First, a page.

Samantha Evers' son Dominic was five-months-old when she was diagnosed with post natal depression, despite the symptoms showing up in her pregnancy.
"No-one picked it up until my husband picked it up. He had depression when he was younger... And he saw signs in me and forced me to go to the doctor," she said.
There is concern more woman are falling through the cracks, with calls for midwives to be better trained to pick up on signs of depression and anxiety in both new mothers, and expectant mothers.
The Maternal Care Action Group is also pushing for more funding for support services after its research found gaps in midwives' knowledge and practice.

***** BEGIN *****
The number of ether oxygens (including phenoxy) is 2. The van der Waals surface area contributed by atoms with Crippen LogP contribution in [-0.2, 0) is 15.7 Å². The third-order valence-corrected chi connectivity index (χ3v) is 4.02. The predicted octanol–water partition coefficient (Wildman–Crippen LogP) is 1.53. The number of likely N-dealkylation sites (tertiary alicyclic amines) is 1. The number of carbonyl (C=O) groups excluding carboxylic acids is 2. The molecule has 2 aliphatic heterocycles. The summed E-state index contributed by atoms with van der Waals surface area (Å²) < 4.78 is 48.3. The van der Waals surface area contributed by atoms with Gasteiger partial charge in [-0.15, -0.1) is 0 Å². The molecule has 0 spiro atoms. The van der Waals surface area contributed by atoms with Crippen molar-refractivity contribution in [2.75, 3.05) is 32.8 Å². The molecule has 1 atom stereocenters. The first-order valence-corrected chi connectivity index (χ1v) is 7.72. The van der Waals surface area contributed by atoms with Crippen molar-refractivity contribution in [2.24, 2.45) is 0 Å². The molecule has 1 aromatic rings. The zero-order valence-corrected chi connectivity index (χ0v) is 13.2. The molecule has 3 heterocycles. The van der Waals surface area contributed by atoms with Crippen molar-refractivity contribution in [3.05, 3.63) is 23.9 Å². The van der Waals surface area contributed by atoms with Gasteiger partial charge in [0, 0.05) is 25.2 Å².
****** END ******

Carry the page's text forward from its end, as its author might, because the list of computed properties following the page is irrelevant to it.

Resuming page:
A survey has found 63 per cent of women have reported symptoms of depression during pregnancy, but more than two-thirds were not diagnosed until after the baby was born.
Researchers say the delay could be put down in part to the ability of midwives to identify the warning signs.
Kristina Paterson of the Maternal Care Action Group said it wasn't that midwives did not want to help mothers, it was that the knowledge wasn't there.
Nimsha Waller of AUT Department of Midwifery said mental health was already adequately covered during training, but there needed to be better access to support services.
"It's just trying to get into those services that could be a challenge and thats where more work needs to be done," she said.
The Maternal Care Action Group will be bringing a petition to parliament, calling for more funding for primary care services for women with both antenatal and postnatal depression and better resourcing of midwives through training.
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